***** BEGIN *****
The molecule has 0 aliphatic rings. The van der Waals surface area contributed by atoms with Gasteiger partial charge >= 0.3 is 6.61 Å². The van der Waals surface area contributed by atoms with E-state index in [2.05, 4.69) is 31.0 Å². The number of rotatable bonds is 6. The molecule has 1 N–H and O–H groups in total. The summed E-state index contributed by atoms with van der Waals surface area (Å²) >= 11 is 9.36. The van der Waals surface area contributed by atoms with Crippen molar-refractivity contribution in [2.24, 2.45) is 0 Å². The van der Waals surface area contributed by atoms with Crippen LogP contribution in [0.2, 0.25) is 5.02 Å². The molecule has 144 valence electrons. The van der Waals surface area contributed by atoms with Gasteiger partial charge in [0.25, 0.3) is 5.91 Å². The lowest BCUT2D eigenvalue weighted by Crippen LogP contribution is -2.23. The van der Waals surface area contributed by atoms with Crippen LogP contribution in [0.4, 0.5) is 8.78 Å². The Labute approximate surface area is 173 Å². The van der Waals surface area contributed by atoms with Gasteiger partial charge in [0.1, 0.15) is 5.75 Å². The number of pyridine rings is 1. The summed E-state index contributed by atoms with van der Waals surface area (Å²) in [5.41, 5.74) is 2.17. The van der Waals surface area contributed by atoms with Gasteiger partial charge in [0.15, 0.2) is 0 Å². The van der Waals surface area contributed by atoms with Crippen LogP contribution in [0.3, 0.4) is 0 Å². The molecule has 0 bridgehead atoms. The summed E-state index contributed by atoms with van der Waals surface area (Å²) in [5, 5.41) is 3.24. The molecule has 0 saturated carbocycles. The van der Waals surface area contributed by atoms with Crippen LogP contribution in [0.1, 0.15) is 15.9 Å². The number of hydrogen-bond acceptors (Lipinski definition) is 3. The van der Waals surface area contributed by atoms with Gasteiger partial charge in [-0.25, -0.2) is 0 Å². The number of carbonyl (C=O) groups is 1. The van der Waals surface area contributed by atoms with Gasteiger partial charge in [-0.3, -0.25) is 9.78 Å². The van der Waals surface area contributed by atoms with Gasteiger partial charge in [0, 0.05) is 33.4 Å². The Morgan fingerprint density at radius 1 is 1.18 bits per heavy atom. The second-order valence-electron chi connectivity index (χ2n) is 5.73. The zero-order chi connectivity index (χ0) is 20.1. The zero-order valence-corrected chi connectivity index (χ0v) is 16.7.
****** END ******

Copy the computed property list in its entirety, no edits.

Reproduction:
The molecule has 0 aliphatic rings. The van der Waals surface area contributed by atoms with Gasteiger partial charge >= 0.3 is 6.61 Å². The van der Waals surface area contributed by atoms with E-state index in [2.05, 4.69) is 31.0 Å². The number of rotatable bonds is 6. The molecule has 1 N–H and O–H groups in total. The summed E-state index contributed by atoms with van der Waals surface area (Å²) >= 11 is 9.36. The van der Waals surface area contributed by atoms with Crippen molar-refractivity contribution in [2.24, 2.45) is 0 Å². The van der Waals surface area contributed by atoms with Crippen LogP contribution in [0.2, 0.25) is 5.02 Å². The molecule has 144 valence electrons. The van der Waals surface area contributed by atoms with Gasteiger partial charge in [0.25, 0.3) is 5.91 Å². The lowest BCUT2D eigenvalue weighted by Crippen LogP contribution is -2.23. The van der Waals surface area contributed by atoms with Crippen LogP contribution in [0.4, 0.5) is 8.78 Å². The Labute approximate surface area is 173 Å². The van der Waals surface area contributed by atoms with Gasteiger partial charge in [0.1, 0.15) is 5.75 Å². The number of pyridine rings is 1. The summed E-state index contributed by atoms with van der Waals surface area (Å²) in [5.41, 5.74) is 2.17. The van der Waals surface area contributed by atoms with Gasteiger partial charge in [0.15, 0.2) is 0 Å². The van der Waals surface area contributed by atoms with Crippen LogP contribution in [0.3, 0.4) is 0 Å². The molecule has 0 bridgehead atoms. The summed E-state index contributed by atoms with van der Waals surface area (Å²) in [5, 5.41) is 3.24. The molecule has 0 saturated carbocycles. The van der Waals surface area contributed by atoms with Crippen LogP contribution in [0.1, 0.15) is 15.9 Å². The number of hydrogen-bond acceptors (Lipinski definition) is 3. The van der Waals surface area contributed by atoms with Gasteiger partial charge in [-0.25, -0.2) is 0 Å². The number of carbonyl (C=O) groups is 1. The van der Waals surface area contributed by atoms with Gasteiger partial charge in [-0.3, -0.25) is 9.78 Å². The van der Waals surface area contributed by atoms with Gasteiger partial charge in [0, 0.05) is 33.4 Å². The Morgan fingerprint density at radius 1 is 1.18 bits per heavy atom. The second-order valence-electron chi connectivity index (χ2n) is 5.73. The zero-order chi connectivity index (χ0) is 20.1. The zero-order valence-corrected chi connectivity index (χ0v) is 16.7.